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Statistical averaging, smoothing and filtering

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If you have a question about this talk, please contact Dr William Béthune.

Theory of turbulence is based on ensemble averaging, but this type of averaging is not practical in most laboratory measurements, astronomical observations and numerical simulations as it requires very large number of independent realisations of random fields involved. An alternative, widely used in many applications, and indeed the only one possible in astronomy, is the smoothing or filtering of random fields (in fact the output of any astronomical instrument is a smoothed or filtered physical field). However, spatial (or temporal) smoothing or filtering do not satisfy the Reynolds rules of averaging. Similarly, modern numerical simulations of turbulent flows are performed in spatial and temporal domains of a relatively small size and ensemble averaging is out of question. Thus, analyses of such numerical simulations employ various averages (such as plane averages) that satisfy the Reynolds rules. However, such averages can be physically inappropriate, e.g., when the mean quantities do not need to be independent of any spatial coordinates. We discuss the approach to spatial smoothing and filtering that allows one to avoid this difficulty and to derive consistently averaged quantities and equations that retain a full 3D structure.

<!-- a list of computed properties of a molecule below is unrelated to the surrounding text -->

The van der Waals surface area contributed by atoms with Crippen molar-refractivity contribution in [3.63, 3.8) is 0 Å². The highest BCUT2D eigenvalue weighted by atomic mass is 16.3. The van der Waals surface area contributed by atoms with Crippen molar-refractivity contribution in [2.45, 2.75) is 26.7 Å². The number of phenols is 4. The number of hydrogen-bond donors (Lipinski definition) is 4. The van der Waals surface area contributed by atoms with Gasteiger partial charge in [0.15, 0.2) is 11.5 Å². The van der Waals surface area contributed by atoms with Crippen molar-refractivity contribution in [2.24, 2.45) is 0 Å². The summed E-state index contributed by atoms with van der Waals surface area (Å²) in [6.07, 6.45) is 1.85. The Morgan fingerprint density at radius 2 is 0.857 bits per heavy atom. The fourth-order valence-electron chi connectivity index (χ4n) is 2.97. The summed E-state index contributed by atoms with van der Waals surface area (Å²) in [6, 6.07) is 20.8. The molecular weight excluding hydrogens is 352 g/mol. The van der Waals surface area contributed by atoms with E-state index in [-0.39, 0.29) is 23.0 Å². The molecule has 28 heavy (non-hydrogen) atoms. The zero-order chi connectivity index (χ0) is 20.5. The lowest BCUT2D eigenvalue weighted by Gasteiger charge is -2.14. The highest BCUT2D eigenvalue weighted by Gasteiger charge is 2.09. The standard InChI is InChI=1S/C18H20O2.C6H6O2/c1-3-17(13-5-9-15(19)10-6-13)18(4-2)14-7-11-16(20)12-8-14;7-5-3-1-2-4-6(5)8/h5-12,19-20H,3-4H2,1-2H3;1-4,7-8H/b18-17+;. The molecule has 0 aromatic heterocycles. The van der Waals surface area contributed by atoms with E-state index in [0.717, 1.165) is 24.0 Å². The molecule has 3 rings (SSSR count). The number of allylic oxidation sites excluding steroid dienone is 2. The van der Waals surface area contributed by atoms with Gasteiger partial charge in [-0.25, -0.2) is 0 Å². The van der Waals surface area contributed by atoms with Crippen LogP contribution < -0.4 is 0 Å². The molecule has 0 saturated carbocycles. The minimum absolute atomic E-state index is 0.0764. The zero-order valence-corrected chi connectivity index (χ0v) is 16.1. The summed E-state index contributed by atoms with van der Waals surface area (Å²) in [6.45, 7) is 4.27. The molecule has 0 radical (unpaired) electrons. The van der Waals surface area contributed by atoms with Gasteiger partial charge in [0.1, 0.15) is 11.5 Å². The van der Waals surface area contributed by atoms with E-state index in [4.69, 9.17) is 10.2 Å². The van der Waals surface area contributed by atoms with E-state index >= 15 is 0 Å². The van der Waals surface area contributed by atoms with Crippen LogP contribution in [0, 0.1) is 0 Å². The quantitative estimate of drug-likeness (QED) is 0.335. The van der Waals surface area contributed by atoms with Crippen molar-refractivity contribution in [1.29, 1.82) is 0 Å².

This talk is part of the DAMTP Astrophysics Seminars series.

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